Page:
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Jungle boogie

21 December 2013

Two great ideas that go well together… sustainable agriculture and safe sex.

Kate Evans in The Guardian:

Deep in the Amazon rainforest, in Brazil’s far western region, tappers walk the forest trails, harvesting liquid latex from the trunks of the bountiful native rubber trees.

But while their grandparents collected rubber for military use in World War Two, today it is used for lovemaking, not war – transformed into condoms at a factory in the town of Xapuri in Acre state.

The industry provides a sustainable way to profit from the forest, the state government says, and condoms are distributed free of charge throughout Brazil to help keep HIV/Aids in check.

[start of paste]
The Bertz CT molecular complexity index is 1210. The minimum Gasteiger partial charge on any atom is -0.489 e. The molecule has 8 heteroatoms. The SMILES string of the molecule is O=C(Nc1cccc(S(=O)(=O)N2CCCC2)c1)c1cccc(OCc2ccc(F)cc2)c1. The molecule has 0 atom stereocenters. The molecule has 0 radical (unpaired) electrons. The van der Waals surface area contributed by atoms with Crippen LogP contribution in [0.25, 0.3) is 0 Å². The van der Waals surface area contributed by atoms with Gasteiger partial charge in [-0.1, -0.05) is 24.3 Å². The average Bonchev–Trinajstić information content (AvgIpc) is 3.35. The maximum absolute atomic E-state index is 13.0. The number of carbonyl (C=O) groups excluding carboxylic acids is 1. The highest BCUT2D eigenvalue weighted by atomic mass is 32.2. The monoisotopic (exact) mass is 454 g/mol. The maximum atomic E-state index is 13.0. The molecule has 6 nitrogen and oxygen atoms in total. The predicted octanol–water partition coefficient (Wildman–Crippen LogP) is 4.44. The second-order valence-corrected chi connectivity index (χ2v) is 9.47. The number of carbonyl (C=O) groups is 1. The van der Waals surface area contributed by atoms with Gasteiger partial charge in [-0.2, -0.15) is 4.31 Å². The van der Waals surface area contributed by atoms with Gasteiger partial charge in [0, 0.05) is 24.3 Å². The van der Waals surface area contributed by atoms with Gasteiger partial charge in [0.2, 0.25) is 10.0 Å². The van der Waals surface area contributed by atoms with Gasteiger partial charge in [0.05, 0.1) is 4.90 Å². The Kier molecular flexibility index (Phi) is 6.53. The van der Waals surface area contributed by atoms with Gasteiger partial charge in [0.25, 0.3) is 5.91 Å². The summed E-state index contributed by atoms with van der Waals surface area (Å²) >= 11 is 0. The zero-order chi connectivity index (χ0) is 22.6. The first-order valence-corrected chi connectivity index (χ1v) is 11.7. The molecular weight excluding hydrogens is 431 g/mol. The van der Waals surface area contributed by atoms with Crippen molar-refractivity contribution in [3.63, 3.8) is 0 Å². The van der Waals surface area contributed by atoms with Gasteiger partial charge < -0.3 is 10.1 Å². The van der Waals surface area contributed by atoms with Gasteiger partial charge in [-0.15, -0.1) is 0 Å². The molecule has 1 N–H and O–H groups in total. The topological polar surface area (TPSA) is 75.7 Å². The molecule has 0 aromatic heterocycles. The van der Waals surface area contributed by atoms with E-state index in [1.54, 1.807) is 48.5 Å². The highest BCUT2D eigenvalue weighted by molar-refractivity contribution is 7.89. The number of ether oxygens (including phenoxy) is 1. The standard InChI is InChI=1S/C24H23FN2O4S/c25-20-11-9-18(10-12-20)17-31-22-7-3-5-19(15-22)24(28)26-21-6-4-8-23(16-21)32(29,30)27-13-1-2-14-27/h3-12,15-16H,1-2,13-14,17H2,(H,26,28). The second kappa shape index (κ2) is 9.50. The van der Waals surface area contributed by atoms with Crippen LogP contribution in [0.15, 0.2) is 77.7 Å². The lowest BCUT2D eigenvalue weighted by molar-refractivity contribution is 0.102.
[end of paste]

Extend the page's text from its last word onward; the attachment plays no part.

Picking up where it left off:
While the article is focused on state policies designed to protect the Amazon, it doesn’t seem all that important whether or not condom production is, in itself, a profitable industry. Presumably lowering the costs of treating HIV/AIDS through prevention (as well as preventing unwanted pregnancies) represents a cost savings that perhaps can be calculated, and I suppose someone could come up with some formula that would put a dollar amount on the value of preserving xx hectares of rain forest, but it seems rather futile. And beside the point: governments are not businesses, and simply creating a financial return on investments is not their job. Something all too often forgotten (like when… ahem… states forget that natural resources are for the benefit of the people, not a profit center).

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